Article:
Bias Incident Reporting

Have you experienced bias based on your perceived gender and/or sexual identity? USC does not want you to experience this bias!

If you feel you have experienced a bias incident at USC, please report it to the USC Bias Assessment Response and Support Team

Bias Incidents and Hate Incidents and Crimes

The USC Bias Assessment Response and Support Team receives reports of bias and hate incidents, assesses the incidents and coordinates the response to the incidents for the University community. The response includes supporting those impacted within the community and informing the community about the nature of the incidents. The team generates an annual summary of bias incidents and regularly reviews incident summaries to best understand University climate and identify opportunities for proactive anti-bias education.

Bias

According to the Clery Act, “bias” is a preformed negative opinion or attitude toward a group of persons based on their race, gender, religion, disability, sexual orientation, ethnicity, national origin, or gender identity.

Hate Crime

Under the Clery Act, a hate crime is a criminal offense committed against a person or property which is motivated, in whole or in part, by the offender’s bias. “Bias” is a pre-formed, negative opinion or attitude toward a group of persons based on their race, gender, religion, disability, sexual orientation, ethnicity, national origin, or gender identity.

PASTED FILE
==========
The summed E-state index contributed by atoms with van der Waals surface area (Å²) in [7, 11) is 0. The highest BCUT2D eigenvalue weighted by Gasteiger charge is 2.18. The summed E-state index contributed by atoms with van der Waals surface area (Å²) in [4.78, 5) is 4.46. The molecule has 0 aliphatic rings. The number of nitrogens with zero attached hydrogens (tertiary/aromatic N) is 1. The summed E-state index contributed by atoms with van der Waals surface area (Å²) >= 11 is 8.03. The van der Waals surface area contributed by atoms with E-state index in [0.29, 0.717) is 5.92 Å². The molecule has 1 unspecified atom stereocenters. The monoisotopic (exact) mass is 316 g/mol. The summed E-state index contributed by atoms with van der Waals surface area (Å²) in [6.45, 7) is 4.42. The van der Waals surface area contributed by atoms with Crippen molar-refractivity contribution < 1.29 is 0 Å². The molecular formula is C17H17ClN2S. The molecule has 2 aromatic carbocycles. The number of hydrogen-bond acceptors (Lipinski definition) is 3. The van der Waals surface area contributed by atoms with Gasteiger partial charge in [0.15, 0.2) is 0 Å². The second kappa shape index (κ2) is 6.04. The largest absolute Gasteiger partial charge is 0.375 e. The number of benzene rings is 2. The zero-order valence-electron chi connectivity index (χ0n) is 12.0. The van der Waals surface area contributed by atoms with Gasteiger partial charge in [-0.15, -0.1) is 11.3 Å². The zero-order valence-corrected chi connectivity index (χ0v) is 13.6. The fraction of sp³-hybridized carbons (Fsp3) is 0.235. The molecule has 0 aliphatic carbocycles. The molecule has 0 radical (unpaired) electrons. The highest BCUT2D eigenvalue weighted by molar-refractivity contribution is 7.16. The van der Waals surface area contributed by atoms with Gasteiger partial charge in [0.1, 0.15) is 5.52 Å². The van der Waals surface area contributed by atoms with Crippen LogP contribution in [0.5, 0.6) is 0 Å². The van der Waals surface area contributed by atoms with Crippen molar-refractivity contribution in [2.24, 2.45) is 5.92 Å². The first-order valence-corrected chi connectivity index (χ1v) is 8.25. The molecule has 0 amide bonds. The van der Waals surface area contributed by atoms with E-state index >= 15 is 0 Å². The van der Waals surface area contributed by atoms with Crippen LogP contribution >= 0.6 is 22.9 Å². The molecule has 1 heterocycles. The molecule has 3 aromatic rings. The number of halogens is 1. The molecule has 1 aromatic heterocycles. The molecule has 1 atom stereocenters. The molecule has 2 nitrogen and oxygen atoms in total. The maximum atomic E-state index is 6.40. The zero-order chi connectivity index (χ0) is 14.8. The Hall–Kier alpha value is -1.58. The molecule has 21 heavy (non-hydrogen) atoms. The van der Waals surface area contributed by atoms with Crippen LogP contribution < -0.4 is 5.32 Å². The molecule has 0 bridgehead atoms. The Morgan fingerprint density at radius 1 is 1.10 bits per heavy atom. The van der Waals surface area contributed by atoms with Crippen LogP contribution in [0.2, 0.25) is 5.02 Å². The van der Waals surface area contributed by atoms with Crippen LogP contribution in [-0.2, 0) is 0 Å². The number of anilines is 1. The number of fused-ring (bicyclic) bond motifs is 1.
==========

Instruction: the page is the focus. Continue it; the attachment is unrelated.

California Penal Code section 422.55 provides in part:  “Hate crime” means a criminal act committed, in whole or in part, because of one or more of the following actual or perceived characteristics of the victim:

   (1) Disability.

   (2) Gender.

   (3) Nationality.

   (4) Race or ethnicity.

   (5) Religion.

   (6) Sexual orientation.

   (7) Association with a person or group with one or more of these actual or perceived characteristics.

Hate Incident

Not all expressions of hate or group bias rise to the level of a hate crime as defined in state and federal statute. Derogatory words or epithets directed against a member of a protected class, as listed above if not accompanied by a threat of harm with the ability to carry it out are considered protected speech and not a hate crime.